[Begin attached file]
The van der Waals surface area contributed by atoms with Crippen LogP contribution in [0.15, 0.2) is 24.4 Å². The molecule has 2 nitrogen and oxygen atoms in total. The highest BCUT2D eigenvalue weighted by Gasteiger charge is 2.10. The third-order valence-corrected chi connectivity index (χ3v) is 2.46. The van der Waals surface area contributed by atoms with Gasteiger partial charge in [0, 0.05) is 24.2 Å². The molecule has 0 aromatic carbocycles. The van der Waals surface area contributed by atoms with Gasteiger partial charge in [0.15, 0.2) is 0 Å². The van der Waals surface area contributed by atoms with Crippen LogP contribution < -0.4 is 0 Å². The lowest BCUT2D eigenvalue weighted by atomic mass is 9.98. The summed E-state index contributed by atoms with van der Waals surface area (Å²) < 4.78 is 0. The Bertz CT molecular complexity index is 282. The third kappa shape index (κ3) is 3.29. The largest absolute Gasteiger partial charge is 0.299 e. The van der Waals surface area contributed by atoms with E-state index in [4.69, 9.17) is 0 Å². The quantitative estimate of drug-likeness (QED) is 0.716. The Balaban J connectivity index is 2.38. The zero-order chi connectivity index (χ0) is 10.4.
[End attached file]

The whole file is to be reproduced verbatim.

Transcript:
The van der Waals surface area contributed by atoms with Crippen LogP contribution in [0.15, 0.2) is 24.4 Å². The molecule has 2 nitrogen and oxygen atoms in total. The highest BCUT2D eigenvalue weighted by Gasteiger charge is 2.10. The third-order valence-corrected chi connectivity index (χ3v) is 2.46. The van der Waals surface area contributed by atoms with Gasteiger partial charge in [0, 0.05) is 24.2 Å². The molecule has 0 aromatic carbocycles. The van der Waals surface area contributed by atoms with Gasteiger partial charge in [0.15, 0.2) is 0 Å². The van der Waals surface area contributed by atoms with Crippen LogP contribution < -0.4 is 0 Å². The lowest BCUT2D eigenvalue weighted by atomic mass is 9.98. The summed E-state index contributed by atoms with van der Waals surface area (Å²) < 4.78 is 0. The Bertz CT molecular complexity index is 282. The third kappa shape index (κ3) is 3.29. The largest absolute Gasteiger partial charge is 0.299 e. The van der Waals surface area contributed by atoms with E-state index in [4.69, 9.17) is 0 Å². The quantitative estimate of drug-likeness (QED) is 0.716. The Balaban J connectivity index is 2.38. The zero-order chi connectivity index (χ0) is 10.4.